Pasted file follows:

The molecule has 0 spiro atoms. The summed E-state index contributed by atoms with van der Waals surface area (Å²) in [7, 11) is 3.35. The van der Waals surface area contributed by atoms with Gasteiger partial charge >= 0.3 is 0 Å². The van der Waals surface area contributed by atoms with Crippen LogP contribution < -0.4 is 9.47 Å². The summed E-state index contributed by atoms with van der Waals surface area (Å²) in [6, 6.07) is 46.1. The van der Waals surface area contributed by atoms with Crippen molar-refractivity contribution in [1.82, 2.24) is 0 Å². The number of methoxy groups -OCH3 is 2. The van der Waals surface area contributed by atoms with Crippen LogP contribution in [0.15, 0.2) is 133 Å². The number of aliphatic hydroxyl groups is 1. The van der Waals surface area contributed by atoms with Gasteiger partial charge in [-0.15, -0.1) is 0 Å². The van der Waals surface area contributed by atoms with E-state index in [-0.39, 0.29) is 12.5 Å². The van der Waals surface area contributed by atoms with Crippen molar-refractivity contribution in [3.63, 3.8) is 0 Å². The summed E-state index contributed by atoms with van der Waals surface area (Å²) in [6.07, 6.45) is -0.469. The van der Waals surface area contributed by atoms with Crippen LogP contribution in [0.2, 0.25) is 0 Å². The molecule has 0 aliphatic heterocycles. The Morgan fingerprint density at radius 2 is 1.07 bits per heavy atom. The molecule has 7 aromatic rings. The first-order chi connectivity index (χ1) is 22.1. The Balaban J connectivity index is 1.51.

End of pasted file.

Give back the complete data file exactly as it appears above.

The molecule has 0 spiro atoms. The summed E-state index contributed by atoms with van der Waals surface area (Å²) in [7, 11) is 3.35. The van der Waals surface area contributed by atoms with Gasteiger partial charge >= 0.3 is 0 Å². The van der Waals surface area contributed by atoms with Crippen LogP contribution < -0.4 is 9.47 Å². The summed E-state index contributed by atoms with van der Waals surface area (Å²) in [6, 6.07) is 46.1. The van der Waals surface area contributed by atoms with Crippen molar-refractivity contribution in [1.82, 2.24) is 0 Å². The number of methoxy groups -OCH3 is 2. The van der Waals surface area contributed by atoms with Crippen LogP contribution in [0.15, 0.2) is 133 Å². The number of aliphatic hydroxyl groups is 1. The van der Waals surface area contributed by atoms with Gasteiger partial charge in [-0.15, -0.1) is 0 Å². The van der Waals surface area contributed by atoms with E-state index in [-0.39, 0.29) is 12.5 Å². The van der Waals surface area contributed by atoms with Crippen molar-refractivity contribution in [3.63, 3.8) is 0 Å². The summed E-state index contributed by atoms with van der Waals surface area (Å²) in [6.07, 6.45) is -0.469. The van der Waals surface area contributed by atoms with Crippen LogP contribution in [0.2, 0.25) is 0 Å². The molecule has 0 aliphatic heterocycles. The Morgan fingerprint density at radius 2 is 1.07 bits per heavy atom. The molecule has 7 aromatic rings. The first-order chi connectivity index (χ1) is 22.1. The Balaban J connectivity index is 1.51.